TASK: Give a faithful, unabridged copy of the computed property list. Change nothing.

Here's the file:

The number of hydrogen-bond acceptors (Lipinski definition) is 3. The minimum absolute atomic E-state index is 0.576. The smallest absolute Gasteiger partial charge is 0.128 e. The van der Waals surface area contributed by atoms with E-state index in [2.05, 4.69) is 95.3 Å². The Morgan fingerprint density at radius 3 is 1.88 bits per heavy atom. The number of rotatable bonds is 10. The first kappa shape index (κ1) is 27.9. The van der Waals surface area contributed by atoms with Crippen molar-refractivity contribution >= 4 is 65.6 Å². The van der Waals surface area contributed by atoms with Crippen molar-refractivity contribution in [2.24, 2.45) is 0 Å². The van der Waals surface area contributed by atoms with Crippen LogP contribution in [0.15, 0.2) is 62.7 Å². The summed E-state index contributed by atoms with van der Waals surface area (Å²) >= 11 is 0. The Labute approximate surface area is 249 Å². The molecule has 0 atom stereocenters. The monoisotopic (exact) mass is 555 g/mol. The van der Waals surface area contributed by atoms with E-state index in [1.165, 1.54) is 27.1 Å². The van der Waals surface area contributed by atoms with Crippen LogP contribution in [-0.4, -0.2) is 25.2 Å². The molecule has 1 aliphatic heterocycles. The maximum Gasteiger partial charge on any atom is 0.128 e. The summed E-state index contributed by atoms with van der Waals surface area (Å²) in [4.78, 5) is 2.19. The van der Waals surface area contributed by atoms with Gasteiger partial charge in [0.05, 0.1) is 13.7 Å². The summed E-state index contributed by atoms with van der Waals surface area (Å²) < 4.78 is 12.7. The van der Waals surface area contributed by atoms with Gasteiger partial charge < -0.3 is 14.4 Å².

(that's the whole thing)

The number of hydrogen-bond acceptors (Lipinski definition) is 3. The minimum absolute atomic E-state index is 0.576. The smallest absolute Gasteiger partial charge is 0.128 e. The van der Waals surface area contributed by atoms with E-state index in [2.05, 4.69) is 95.3 Å². The Morgan fingerprint density at radius 3 is 1.88 bits per heavy atom. The number of rotatable bonds is 10. The first kappa shape index (κ1) is 27.9. The van der Waals surface area contributed by atoms with Crippen molar-refractivity contribution >= 4 is 65.6 Å². The van der Waals surface area contributed by atoms with Crippen molar-refractivity contribution in [2.24, 2.45) is 0 Å². The van der Waals surface area contributed by atoms with Crippen LogP contribution in [0.15, 0.2) is 62.7 Å². The summed E-state index contributed by atoms with van der Waals surface area (Å²) >= 11 is 0. The Labute approximate surface area is 249 Å². The molecule has 0 atom stereocenters. The monoisotopic (exact) mass is 555 g/mol. The van der Waals surface area contributed by atoms with E-state index in [1.165, 1.54) is 27.1 Å². The van der Waals surface area contributed by atoms with Crippen LogP contribution in [-0.4, -0.2) is 25.2 Å². The molecule has 1 aliphatic heterocycles. The maximum Gasteiger partial charge on any atom is 0.128 e. The summed E-state index contributed by atoms with van der Waals surface area (Å²) in [4.78, 5) is 2.19. The van der Waals surface area contributed by atoms with Gasteiger partial charge in [0.05, 0.1) is 13.7 Å². The summed E-state index contributed by atoms with van der Waals surface area (Å²) < 4.78 is 12.7. The van der Waals surface area contributed by atoms with Gasteiger partial charge < -0.3 is 14.4 Å².